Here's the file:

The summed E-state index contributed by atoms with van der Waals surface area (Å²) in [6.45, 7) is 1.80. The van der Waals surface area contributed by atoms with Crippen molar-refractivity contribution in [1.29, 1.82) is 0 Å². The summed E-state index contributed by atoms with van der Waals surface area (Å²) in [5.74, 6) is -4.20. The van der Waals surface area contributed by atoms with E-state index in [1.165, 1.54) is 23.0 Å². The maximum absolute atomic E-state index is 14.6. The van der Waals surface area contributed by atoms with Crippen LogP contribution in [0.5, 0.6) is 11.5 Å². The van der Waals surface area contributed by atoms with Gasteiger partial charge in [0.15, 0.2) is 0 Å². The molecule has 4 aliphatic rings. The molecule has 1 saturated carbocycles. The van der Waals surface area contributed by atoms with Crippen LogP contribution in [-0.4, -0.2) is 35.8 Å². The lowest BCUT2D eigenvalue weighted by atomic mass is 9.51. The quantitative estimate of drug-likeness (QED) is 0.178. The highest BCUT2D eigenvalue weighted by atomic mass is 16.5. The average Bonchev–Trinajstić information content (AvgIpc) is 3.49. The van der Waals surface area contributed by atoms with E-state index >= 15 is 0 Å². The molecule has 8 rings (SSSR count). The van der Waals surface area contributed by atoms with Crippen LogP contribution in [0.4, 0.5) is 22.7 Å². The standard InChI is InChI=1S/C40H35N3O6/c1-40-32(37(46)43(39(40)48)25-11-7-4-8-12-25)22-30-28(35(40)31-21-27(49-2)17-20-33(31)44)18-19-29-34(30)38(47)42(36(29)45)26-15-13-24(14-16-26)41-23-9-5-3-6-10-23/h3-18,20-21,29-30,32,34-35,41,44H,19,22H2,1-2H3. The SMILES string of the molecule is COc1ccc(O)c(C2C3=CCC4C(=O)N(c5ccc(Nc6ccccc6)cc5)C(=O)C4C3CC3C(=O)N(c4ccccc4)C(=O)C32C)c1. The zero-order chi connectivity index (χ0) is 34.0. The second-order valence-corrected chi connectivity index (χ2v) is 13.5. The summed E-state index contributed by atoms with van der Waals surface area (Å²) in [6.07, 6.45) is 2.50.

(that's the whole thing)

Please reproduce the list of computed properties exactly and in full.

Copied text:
The summed E-state index contributed by atoms with van der Waals surface area (Å²) in [6.45, 7) is 1.80. The van der Waals surface area contributed by atoms with Crippen molar-refractivity contribution in [1.29, 1.82) is 0 Å². The summed E-state index contributed by atoms with van der Waals surface area (Å²) in [5.74, 6) is -4.20. The van der Waals surface area contributed by atoms with E-state index in [1.165, 1.54) is 23.0 Å². The maximum absolute atomic E-state index is 14.6. The van der Waals surface area contributed by atoms with Crippen LogP contribution in [0.5, 0.6) is 11.5 Å². The van der Waals surface area contributed by atoms with Gasteiger partial charge in [0.15, 0.2) is 0 Å². The molecule has 4 aliphatic rings. The molecule has 1 saturated carbocycles. The van der Waals surface area contributed by atoms with Crippen LogP contribution in [-0.4, -0.2) is 35.8 Å². The lowest BCUT2D eigenvalue weighted by atomic mass is 9.51. The quantitative estimate of drug-likeness (QED) is 0.178. The highest BCUT2D eigenvalue weighted by atomic mass is 16.5. The average Bonchev–Trinajstić information content (AvgIpc) is 3.49. The van der Waals surface area contributed by atoms with E-state index >= 15 is 0 Å². The molecule has 8 rings (SSSR count). The van der Waals surface area contributed by atoms with Crippen LogP contribution in [0.4, 0.5) is 22.7 Å². The standard InChI is InChI=1S/C40H35N3O6/c1-40-32(37(46)43(39(40)48)25-11-7-4-8-12-25)22-30-28(35(40)31-21-27(49-2)17-20-33(31)44)18-19-29-34(30)38(47)42(36(29)45)26-15-13-24(14-16-26)41-23-9-5-3-6-10-23/h3-18,20-21,29-30,32,34-35,41,44H,19,22H2,1-2H3. The SMILES string of the molecule is COc1ccc(O)c(C2C3=CCC4C(=O)N(c5ccc(Nc6ccccc6)cc5)C(=O)C4C3CC3C(=O)N(c4ccccc4)C(=O)C32C)c1. The zero-order chi connectivity index (χ0) is 34.0. The second-order valence-corrected chi connectivity index (χ2v) is 13.5. The summed E-state index contributed by atoms with van der Waals surface area (Å²) in [6.07, 6.45) is 2.50.